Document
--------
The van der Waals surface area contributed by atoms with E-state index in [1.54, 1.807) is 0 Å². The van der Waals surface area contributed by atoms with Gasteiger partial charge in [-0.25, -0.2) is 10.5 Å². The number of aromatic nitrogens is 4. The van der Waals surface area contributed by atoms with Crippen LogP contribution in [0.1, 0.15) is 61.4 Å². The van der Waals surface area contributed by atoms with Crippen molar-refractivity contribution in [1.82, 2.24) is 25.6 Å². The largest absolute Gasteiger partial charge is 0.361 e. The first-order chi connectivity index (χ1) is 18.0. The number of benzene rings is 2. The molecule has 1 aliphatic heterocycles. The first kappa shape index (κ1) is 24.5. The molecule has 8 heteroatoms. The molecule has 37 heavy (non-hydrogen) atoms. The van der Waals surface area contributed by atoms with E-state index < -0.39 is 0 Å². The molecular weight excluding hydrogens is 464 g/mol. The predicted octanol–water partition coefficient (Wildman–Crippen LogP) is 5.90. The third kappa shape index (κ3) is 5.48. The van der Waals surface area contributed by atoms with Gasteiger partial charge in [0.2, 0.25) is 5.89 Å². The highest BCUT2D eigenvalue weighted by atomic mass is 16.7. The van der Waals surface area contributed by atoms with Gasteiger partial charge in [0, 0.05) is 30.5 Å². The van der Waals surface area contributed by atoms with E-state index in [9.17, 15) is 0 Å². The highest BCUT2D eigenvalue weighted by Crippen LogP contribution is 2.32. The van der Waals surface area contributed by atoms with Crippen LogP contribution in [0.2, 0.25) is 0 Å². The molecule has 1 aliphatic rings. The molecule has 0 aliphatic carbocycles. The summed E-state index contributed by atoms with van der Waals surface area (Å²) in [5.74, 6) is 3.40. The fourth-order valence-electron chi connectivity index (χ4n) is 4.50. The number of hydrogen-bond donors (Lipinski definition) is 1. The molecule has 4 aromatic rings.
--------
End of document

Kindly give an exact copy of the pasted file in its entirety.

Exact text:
The van der Waals surface area contributed by atoms with E-state index in [1.54, 1.807) is 0 Å². The van der Waals surface area contributed by atoms with Gasteiger partial charge in [-0.25, -0.2) is 10.5 Å². The number of aromatic nitrogens is 4. The van der Waals surface area contributed by atoms with Crippen LogP contribution in [0.1, 0.15) is 61.4 Å². The van der Waals surface area contributed by atoms with Crippen molar-refractivity contribution in [1.82, 2.24) is 25.6 Å². The largest absolute Gasteiger partial charge is 0.361 e. The first-order chi connectivity index (χ1) is 18.0. The number of benzene rings is 2. The molecule has 1 aliphatic heterocycles. The first kappa shape index (κ1) is 24.5. The molecule has 8 heteroatoms. The molecule has 37 heavy (non-hydrogen) atoms. The van der Waals surface area contributed by atoms with E-state index < -0.39 is 0 Å². The molecular weight excluding hydrogens is 464 g/mol. The predicted octanol–water partition coefficient (Wildman–Crippen LogP) is 5.90. The third kappa shape index (κ3) is 5.48. The van der Waals surface area contributed by atoms with Gasteiger partial charge in [0.2, 0.25) is 5.89 Å². The highest BCUT2D eigenvalue weighted by atomic mass is 16.7. The van der Waals surface area contributed by atoms with Gasteiger partial charge in [0, 0.05) is 30.5 Å². The van der Waals surface area contributed by atoms with E-state index in [9.17, 15) is 0 Å². The highest BCUT2D eigenvalue weighted by Crippen LogP contribution is 2.32. The van der Waals surface area contributed by atoms with Crippen LogP contribution in [0.2, 0.25) is 0 Å². The molecule has 1 aliphatic rings. The molecule has 0 aliphatic carbocycles. The summed E-state index contributed by atoms with van der Waals surface area (Å²) in [5.74, 6) is 3.40. The fourth-order valence-electron chi connectivity index (χ4n) is 4.50. The number of hydrogen-bond donors (Lipinski definition) is 1. The molecule has 4 aromatic rings.